clockwork: Dearieme has posted on Dickens before. On this website, he wisely chooses to almost never defend himself, so I will help out. His problems with Dickens are (I could be wrong ) as follows: the author is a phony (Wodehouse said the same thing, said that he could see the author sweating as he tried to be funny) and a mountebank (there have not actually been any real mountebanks for the last 100 years, but in today’s terms, think of one of those rich but sad and ultimately unloveable late night hosts who love the sound of their own voice while they pretend to “create” characters who make us all feel that ” we care about each other.” – if we do, those late night hosts wouldn’t know it, sadly – I hope I am wrong, but there is no evidence out there that would make anyone think I am, is there?). That being said, while I more or less agree with Dearieme (the Brothers Cheeryble, for God’s sake !!! – and the insufferable portraits of Americans, who Dickens decided, on a whim, he did not like; and the absolutely vicious descriptions of the rather nice ‘Miss” Havisham, viciously slandered by Dickens: not tp mention his frequently repeated descriptions of unrealistic women who fall in love with Mary Jane men, who just happen to be similar to Dickens, and/but who did nothing to deserve that love besides being poor unfortunate (albeit eloquent) lazy self-styled artistic types with an idealistic and selfishly arrogant unChrisitan view of the world … well, all that being said, Little Nell was well written, and so were Scrooge, and Tiny Tim’s father, and Pickwick, and Copperfield’s cold-hearted mother, and about a hundred or two hundred others: but Dickens, himself, was an ambitious and resentful person who meretriciously claimed to be one of the poor his whole life even though he spent, at most, a few months or years in poverty – and the blackguard made money off making fun of fat people while fathering about a dozen people, mostly unloved, off an unloved fat wife. Is there anything worse than dishonestly pretending to be one of the poor when one is rich? The question answers itself. That is just too sad, and as much as one likes the books, one would rather not have the books if only the author could have been someone who was likable and kind. I would be horrified if he married a daughter of mine, sad to say. A genius, though: when he wrote about traveling at night through the woody back roads of an England that was very real 150 years ago, or when he described people who were even phonier and bigger losers and more comical caricatures than himself, or when he described the ocean or the forests or the tall stark buildings of large shadowy towns or described what he otherwise thought about London, after he was rich and London was to him what big cities are to rich people, i.e., mysterious and fascinating, at his proud and most bogus and comedic best, instead of what London had to have been to the poor people he pretended all his hypocritical life to be one of (and mysterious and fascinating are not the words one would look for in this context, unless one has prayed for years to understand why God loves the poor): when he wrote these things, and wasn’t pretending, he was a real writer. Well, in spite of all the negative things I have said, he was a great guy, who worked hard. He had a lot to be proud of. Glad he is not related to me, though. Well, I would not mind if he were, say, a son, or a grandfather, or a great-grandfather, and I would be proud of him, of course – but a son-in-law, the husband of a beloved great-grandmother, or any similar relation? Absolutely not, of course. Not in this world.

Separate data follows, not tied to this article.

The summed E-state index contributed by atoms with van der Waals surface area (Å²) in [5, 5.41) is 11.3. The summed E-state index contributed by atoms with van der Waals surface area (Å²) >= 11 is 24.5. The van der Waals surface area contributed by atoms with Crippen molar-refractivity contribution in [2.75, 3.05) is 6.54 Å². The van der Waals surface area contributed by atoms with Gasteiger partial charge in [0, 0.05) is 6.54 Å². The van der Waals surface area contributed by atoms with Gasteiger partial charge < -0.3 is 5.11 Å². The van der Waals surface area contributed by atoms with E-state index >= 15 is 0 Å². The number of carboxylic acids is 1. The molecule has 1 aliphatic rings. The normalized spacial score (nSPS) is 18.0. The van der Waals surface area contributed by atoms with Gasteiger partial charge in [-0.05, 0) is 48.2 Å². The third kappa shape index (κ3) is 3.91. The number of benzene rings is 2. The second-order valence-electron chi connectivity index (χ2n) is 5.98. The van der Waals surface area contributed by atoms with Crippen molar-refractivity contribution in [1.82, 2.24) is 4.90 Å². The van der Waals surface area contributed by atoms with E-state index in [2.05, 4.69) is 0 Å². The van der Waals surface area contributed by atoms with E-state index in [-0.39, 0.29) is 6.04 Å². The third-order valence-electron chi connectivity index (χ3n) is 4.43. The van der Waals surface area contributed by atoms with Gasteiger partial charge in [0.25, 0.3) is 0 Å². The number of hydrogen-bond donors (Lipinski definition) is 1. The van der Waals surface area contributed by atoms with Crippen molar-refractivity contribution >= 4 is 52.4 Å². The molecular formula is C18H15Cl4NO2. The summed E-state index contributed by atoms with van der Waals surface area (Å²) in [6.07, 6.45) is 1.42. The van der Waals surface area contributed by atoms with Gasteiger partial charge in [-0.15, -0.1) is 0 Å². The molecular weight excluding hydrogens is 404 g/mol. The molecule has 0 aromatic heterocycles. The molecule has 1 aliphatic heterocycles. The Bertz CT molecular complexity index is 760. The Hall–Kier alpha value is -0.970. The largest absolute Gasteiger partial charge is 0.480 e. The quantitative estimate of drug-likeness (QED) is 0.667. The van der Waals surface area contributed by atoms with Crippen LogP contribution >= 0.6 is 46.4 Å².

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14 efim polenov December 1, 2017 at 10:45 pm

if my 10:28 pm comment seemed incoherent, please read it again after reading this: Paul McCartney would have been happier if he stayed with the woman he loved first, and who was the mother of his first child (google Paul McCartney’s first son, this is a real story) instead of dumping her because she could not help him to be a rock star. Dylan said he would rather have led the life his obscure brother led. Tom Brady’s dad does not think of Tom as the great quarterback but as the failed son who did not raise his first grandson as one of the family, as he should have done. And who, in their right mind, would trade being a good father to his first-born child for any version of weird CTE or non-CTE football fame? Don’t questions like that answer themselves? The Rahner brothers (Hugo and Karl), when teenagers, spent some time with Karol Wojtyla. And I quote, from someone who knew them back in the day: they were all so bright … but …. (I do not have the heart to finish the quote, I like them all….). God loves us all and loves us all the way we are but loves us too much to let us stay that way. Applies to almost everybody you have ever known or heard about. Well, not to my friends Ines Anastasia and Phillip – there’s that – and not to some of your friends, you who are reading this …. thanks for reading.